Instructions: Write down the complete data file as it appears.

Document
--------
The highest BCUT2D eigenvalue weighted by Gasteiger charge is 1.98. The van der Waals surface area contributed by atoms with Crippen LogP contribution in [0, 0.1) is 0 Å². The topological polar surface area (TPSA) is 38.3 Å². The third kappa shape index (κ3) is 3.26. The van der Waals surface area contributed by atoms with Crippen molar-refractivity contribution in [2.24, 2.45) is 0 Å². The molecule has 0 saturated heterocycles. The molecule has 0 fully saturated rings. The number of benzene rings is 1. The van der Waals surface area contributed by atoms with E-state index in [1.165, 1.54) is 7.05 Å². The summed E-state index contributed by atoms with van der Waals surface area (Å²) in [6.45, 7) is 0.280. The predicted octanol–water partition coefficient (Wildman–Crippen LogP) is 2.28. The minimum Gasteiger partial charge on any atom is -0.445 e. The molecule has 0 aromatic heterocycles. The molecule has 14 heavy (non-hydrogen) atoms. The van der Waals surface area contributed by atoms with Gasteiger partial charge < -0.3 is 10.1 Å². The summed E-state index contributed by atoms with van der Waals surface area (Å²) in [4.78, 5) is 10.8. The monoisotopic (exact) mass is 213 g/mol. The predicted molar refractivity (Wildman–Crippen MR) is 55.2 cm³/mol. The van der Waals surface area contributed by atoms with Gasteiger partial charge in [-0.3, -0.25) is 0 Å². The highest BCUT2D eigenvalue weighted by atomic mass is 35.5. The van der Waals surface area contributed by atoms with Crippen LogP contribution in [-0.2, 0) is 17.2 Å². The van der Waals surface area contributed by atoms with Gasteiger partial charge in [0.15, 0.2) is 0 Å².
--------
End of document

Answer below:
The highest BCUT2D eigenvalue weighted by Gasteiger charge is 1.98. The van der Waals surface area contributed by atoms with Crippen LogP contribution in [0, 0.1) is 0 Å². The topological polar surface area (TPSA) is 38.3 Å². The third kappa shape index (κ3) is 3.26. The van der Waals surface area contributed by atoms with Crippen molar-refractivity contribution in [2.24, 2.45) is 0 Å². The molecule has 0 saturated heterocycles. The molecule has 0 fully saturated rings. The number of benzene rings is 1. The van der Waals surface area contributed by atoms with E-state index in [1.165, 1.54) is 7.05 Å². The summed E-state index contributed by atoms with van der Waals surface area (Å²) in [6.45, 7) is 0.280. The predicted octanol–water partition coefficient (Wildman–Crippen LogP) is 2.28. The minimum Gasteiger partial charge on any atom is -0.445 e. The molecule has 0 aromatic heterocycles. The molecule has 14 heavy (non-hydrogen) atoms. The van der Waals surface area contributed by atoms with Gasteiger partial charge < -0.3 is 10.1 Å². The summed E-state index contributed by atoms with van der Waals surface area (Å²) in [4.78, 5) is 10.8. The monoisotopic (exact) mass is 213 g/mol. The predicted molar refractivity (Wildman–Crippen MR) is 55.2 cm³/mol. The van der Waals surface area contributed by atoms with Gasteiger partial charge in [-0.3, -0.25) is 0 Å². The highest BCUT2D eigenvalue weighted by atomic mass is 35.5. The van der Waals surface area contributed by atoms with Crippen LogP contribution in [-0.2, 0) is 17.2 Å². The van der Waals surface area contributed by atoms with Gasteiger partial charge in [0.15, 0.2) is 0 Å².